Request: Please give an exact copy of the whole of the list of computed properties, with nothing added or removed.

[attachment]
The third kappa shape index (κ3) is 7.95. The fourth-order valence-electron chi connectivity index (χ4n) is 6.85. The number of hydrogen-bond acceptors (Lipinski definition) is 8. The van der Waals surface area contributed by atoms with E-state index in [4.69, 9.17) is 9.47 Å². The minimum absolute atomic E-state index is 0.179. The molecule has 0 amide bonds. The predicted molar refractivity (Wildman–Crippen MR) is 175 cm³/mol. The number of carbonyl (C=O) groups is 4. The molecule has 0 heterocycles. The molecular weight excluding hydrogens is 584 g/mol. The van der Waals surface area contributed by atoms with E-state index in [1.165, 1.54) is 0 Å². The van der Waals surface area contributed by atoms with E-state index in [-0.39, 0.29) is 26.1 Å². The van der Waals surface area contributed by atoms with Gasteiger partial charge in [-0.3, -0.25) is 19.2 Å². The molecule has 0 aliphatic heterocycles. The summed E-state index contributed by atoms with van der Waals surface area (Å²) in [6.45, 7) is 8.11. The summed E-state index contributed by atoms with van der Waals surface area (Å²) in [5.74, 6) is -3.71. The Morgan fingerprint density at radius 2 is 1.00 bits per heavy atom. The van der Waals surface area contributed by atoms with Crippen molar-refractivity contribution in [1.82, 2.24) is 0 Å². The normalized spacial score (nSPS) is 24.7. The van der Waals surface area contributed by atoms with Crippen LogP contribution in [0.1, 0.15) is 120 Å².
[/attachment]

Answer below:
The third kappa shape index (κ3) is 7.95. The fourth-order valence-electron chi connectivity index (χ4n) is 6.85. The number of hydrogen-bond acceptors (Lipinski definition) is 8. The van der Waals surface area contributed by atoms with E-state index in [4.69, 9.17) is 9.47 Å². The minimum absolute atomic E-state index is 0.179. The molecule has 0 amide bonds. The predicted molar refractivity (Wildman–Crippen MR) is 175 cm³/mol. The number of carbonyl (C=O) groups is 4. The molecule has 0 heterocycles. The molecular weight excluding hydrogens is 584 g/mol. The van der Waals surface area contributed by atoms with E-state index in [1.165, 1.54) is 0 Å². The van der Waals surface area contributed by atoms with E-state index in [-0.39, 0.29) is 26.1 Å². The van der Waals surface area contributed by atoms with Gasteiger partial charge in [-0.3, -0.25) is 19.2 Å². The molecule has 0 aliphatic heterocycles. The summed E-state index contributed by atoms with van der Waals surface area (Å²) in [6.45, 7) is 8.11. The summed E-state index contributed by atoms with van der Waals surface area (Å²) in [5.74, 6) is -3.71. The Morgan fingerprint density at radius 2 is 1.00 bits per heavy atom. The van der Waals surface area contributed by atoms with Crippen molar-refractivity contribution in [1.82, 2.24) is 0 Å². The normalized spacial score (nSPS) is 24.7. The van der Waals surface area contributed by atoms with Crippen LogP contribution in [0.1, 0.15) is 120 Å².